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GPs must keep up the fight against antimicrobial resistance



professor colin garner crop

When it comes to antibiotics, GPs are seemingly being shot at from all sides.

While receiving abuse from patients deprived of their miracle medicine, you have had to live with the endless headline-bashing about needlessly prescribing antibiotics.

We know GP prescribers have been leading the way in reducing antibiotic use in recent years, and continued to disseminate fewer antibiotics since the turn of the calendar year despite the worst flu outbreak for a decade.

And yet as Pulse recently reported, antimicrobial resistance continues to rise, once beaten bacterial infections such as scarlet fever and TB are back and the dire apocalyptic warnings about a pre-medicine age where someone could die from something as simple as an infected scratch, continued to be issued.

The media have been highlighting an agricultural industry that has abused antibiotics

So when fingers were pointed at prescribers for causing the problem, they were wrong, right? Not quite. The overprescribing of antibiotics has and will continue to play a part in creating resistance.

But it is far from being the only contributor, and until we take a whole society approach to curbing the problem, 90 years after the discovery of penicillin, antibiotic resistance will live up to its billing as the most dangerous health problem facing humankind.

Along with turning the spotlight on medics, the media have been highlighting an agricultural industry that has abused antibiotics by using them not only to treat sick animals, but as a barrier against bacterial infection in intensive farming. Britain’s pork and poultry producers in particular have taken the lead in reducing the amount of antibiotics making it into the food chain, but that good practice still has some way to go to match Scandinavia, and world sanctions are going to have to be imposed to stop appalling husbandry in some countries – including, notably, some parts of the USA.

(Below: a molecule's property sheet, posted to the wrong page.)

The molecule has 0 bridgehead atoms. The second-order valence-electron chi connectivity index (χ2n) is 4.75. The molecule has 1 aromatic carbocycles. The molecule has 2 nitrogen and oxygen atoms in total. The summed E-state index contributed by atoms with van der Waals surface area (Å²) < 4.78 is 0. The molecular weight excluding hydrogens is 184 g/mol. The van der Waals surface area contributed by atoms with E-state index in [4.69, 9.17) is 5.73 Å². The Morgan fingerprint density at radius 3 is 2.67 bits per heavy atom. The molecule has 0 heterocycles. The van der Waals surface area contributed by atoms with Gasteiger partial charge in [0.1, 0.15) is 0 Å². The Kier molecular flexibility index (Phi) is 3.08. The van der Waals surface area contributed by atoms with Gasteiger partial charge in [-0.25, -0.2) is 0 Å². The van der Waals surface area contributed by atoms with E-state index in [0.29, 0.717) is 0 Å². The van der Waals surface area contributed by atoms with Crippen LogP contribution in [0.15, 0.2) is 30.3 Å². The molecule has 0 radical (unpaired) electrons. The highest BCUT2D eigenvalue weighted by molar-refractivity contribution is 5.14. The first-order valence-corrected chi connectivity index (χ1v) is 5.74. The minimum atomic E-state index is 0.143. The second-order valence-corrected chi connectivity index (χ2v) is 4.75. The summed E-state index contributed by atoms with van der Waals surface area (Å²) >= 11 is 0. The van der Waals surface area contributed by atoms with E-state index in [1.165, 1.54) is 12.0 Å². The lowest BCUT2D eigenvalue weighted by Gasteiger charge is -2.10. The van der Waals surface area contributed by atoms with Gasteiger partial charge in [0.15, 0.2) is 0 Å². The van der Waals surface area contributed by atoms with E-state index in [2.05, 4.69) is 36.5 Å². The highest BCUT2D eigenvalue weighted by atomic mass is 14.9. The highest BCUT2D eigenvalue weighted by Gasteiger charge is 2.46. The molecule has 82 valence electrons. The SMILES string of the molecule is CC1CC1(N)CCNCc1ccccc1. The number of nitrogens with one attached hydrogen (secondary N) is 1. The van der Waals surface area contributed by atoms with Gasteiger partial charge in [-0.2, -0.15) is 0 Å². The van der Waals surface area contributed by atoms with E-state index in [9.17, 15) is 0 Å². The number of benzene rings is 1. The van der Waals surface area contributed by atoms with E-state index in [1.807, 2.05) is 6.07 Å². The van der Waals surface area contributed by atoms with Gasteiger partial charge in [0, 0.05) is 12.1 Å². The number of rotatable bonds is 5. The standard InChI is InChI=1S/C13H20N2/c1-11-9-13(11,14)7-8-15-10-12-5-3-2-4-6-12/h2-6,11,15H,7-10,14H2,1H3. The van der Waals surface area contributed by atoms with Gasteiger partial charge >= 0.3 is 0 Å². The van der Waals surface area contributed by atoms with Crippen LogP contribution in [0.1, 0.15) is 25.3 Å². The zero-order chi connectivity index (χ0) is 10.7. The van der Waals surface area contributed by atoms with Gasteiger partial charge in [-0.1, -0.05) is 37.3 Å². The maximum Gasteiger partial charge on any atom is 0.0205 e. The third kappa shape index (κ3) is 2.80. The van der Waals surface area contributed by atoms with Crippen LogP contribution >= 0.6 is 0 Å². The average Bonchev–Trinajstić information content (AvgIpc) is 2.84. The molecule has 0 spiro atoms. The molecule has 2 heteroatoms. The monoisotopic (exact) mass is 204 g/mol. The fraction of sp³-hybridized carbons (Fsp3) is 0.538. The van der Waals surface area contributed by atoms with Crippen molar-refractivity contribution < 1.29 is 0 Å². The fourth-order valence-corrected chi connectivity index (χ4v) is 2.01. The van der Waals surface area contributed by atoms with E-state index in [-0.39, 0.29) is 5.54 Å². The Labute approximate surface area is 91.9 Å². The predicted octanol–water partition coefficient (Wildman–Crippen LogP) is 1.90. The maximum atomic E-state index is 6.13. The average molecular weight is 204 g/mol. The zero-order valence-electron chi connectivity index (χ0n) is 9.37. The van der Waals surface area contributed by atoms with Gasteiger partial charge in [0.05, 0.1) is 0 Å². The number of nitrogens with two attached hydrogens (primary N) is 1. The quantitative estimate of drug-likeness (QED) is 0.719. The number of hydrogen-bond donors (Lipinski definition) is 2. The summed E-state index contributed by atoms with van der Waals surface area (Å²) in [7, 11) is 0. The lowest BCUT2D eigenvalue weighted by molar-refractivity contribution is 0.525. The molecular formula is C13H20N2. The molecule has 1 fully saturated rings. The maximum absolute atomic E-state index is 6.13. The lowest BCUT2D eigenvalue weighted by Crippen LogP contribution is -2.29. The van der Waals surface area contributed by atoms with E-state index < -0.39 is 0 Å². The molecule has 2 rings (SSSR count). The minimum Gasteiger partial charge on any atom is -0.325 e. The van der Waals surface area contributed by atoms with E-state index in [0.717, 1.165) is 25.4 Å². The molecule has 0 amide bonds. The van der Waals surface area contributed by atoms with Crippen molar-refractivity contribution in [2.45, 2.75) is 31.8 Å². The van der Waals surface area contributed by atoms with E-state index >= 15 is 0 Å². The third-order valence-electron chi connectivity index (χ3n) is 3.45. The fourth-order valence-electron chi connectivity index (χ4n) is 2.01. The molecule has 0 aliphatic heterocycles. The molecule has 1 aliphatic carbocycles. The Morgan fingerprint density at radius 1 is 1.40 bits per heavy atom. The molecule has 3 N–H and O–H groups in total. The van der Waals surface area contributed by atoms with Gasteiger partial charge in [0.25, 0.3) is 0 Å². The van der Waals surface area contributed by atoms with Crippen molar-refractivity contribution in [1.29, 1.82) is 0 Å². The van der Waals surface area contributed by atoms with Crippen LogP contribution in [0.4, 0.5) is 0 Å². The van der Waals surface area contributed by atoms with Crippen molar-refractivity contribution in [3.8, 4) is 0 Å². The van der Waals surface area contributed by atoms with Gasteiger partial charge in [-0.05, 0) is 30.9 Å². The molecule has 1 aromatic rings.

Press headlines are also humming with tales of antibiotics leaching into our environment. A report from China revealed that antibiotic residues were being found in some rivers and lakes in Sweden, while the University of Exeter highlighted increased antibiotic resistance in surfers arising from being exposed to resistant bacteria in sea water whilst surfing.

The pharmaceutical industry is only just waking up to its responsibilities to developing alternatives to the antibiotics they thought were not cost effective enough to produce. We recently warned it and the health charities, whose donors fund vital new treatments, that their new drugs to tackle cancer and so on will be useless if patients are contracting infections like MRSA.

And having made a promising start under former Prime Minister David Cameron, who at least gave a platform to the issue of antimicrobial resistance, government and politicians across the board have done little to incentivise research or advance the cause.

And then we come to the public, weaned on a belief that antibiotics can cure anything; and themselves under pressure to get better quicker and return to work faster. Last year’s ‘Keep Antibiotics Working’ campaign certainly raised awareness but within weeks of its first appearance on TV screens, GPs were feeding back that they were being threatened with being reported to the GMC or even facing physical abuse for not prescribing antibiotics.

Recent investigations by Pulse and in the Daily Mail also uncovered a suspicion we at Antibiotic Research UK have had for many years – namely, that the impatient patient has turned to the internet for antibiotics, with their availability likened to ‘ordering a pizza’.

Clearly there are much wider factors than GP prescribing when it comes to antimicrobial resistance.

That said, now more than ever, prescribers need to stay strong. And for all GPs, here is an opportunity to affect the health of this and future generations for the good.

Despite the negative headlines, the local GP surgery remains a pivotal place in our community, where fighting antimicrobial resistance should be practised and promoted. And though the rise of ‘Doctor Internet’ and the frustration around appointment times has so unfairly blighted the good name of the family doctor, you as GPs are still the most influential, respected and experienced dispensers of healthcare advice the public engage with.

So my message is: don’t duck it, even if you are not the silver bullet that will beat antibiotic resistance on its own.

Professor Colin Garner is the founder and chief executive of Antibiotic Research UK